A glimmer of hope for Afghan interpreters left behind

An item from the Legion Magazine.


Legion Magazine
Front Lines Weekly Feature
A glimmer of hope for Afghan interpreters left behind

A glimmer of hope for Afghan interpreters left behind

Story by Stephen J. Thorne

The U.S. withdrawal from Afghanistan has profound implications for more than 100 Afghans believed to have worked alongside Canadian troops during the years they operated inside the country’s borders.

The American pullout has refocused attention on the plight of an estimated 115 so-called LECs (locally employed civilians) who missed out on a brief resettlement program instituted by the former Conservative government.

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Choose our cover for the next issue of Legion Magazine!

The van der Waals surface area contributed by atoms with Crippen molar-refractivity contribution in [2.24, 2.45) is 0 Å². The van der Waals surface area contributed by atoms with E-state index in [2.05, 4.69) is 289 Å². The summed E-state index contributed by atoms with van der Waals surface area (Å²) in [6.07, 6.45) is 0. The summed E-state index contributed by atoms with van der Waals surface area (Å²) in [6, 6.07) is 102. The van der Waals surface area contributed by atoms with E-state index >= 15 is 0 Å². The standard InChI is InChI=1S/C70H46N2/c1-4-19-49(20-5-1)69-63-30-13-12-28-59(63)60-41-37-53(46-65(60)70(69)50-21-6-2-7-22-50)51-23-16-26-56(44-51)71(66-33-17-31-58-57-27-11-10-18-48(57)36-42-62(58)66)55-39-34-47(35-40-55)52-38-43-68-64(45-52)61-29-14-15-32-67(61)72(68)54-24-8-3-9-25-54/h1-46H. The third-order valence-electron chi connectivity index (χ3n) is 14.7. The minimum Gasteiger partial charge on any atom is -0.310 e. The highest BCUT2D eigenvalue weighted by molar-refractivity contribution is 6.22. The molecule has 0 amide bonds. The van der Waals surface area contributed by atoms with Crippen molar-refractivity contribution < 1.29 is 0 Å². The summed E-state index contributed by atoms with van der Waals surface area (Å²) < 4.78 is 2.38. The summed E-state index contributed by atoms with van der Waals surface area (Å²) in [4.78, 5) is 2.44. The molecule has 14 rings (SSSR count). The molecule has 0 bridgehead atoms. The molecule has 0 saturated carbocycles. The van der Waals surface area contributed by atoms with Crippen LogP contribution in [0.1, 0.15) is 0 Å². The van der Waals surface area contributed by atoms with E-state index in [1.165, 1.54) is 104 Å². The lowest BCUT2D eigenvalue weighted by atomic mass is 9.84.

Military Milestones
Jerry Potts and the March West

Jerry Potts and the March West

Story by Sharon Adams

In September 1874, a North West Mounted Police patrol heading west to Fort Whoop-Up to rein in the violence of the whiskey trade, hired Métis scout and interpreter Jerry Potts.

For the next 22 years he was an invaluable asset to the force, arguably as responsible for the peaceful settlement of the West as the Mounties he served.

READ MORE

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